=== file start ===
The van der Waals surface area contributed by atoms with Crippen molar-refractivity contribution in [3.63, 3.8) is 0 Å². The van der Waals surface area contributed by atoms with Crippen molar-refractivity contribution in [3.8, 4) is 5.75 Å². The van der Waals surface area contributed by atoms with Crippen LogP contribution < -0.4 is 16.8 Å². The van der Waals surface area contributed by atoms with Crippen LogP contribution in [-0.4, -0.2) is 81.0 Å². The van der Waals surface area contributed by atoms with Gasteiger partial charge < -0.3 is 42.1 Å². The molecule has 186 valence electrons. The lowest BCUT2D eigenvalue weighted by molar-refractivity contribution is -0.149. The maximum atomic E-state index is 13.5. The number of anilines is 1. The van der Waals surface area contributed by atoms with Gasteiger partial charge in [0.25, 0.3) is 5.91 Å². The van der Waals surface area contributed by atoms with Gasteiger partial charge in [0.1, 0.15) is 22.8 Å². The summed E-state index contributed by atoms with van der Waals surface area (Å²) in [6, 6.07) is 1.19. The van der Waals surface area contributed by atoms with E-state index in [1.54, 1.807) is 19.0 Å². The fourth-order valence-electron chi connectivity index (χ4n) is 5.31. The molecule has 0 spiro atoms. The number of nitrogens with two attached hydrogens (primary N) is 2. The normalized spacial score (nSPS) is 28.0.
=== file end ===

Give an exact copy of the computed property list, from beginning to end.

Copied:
The van der Waals surface area contributed by atoms with Crippen molar-refractivity contribution in [3.63, 3.8) is 0 Å². The van der Waals surface area contributed by atoms with Crippen molar-refractivity contribution in [3.8, 4) is 5.75 Å². The van der Waals surface area contributed by atoms with Crippen LogP contribution < -0.4 is 16.8 Å². The van der Waals surface area contributed by atoms with Crippen LogP contribution in [-0.4, -0.2) is 81.0 Å². The van der Waals surface area contributed by atoms with Gasteiger partial charge < -0.3 is 42.1 Å². The molecule has 186 valence electrons. The lowest BCUT2D eigenvalue weighted by molar-refractivity contribution is -0.149. The maximum atomic E-state index is 13.5. The number of anilines is 1. The van der Waals surface area contributed by atoms with Gasteiger partial charge in [0.25, 0.3) is 5.91 Å². The van der Waals surface area contributed by atoms with Gasteiger partial charge in [0.1, 0.15) is 22.8 Å². The summed E-state index contributed by atoms with van der Waals surface area (Å²) in [6, 6.07) is 1.19. The van der Waals surface area contributed by atoms with E-state index in [1.54, 1.807) is 19.0 Å². The fourth-order valence-electron chi connectivity index (χ4n) is 5.31. The molecule has 0 spiro atoms. The number of nitrogens with two attached hydrogens (primary N) is 2. The normalized spacial score (nSPS) is 28.0.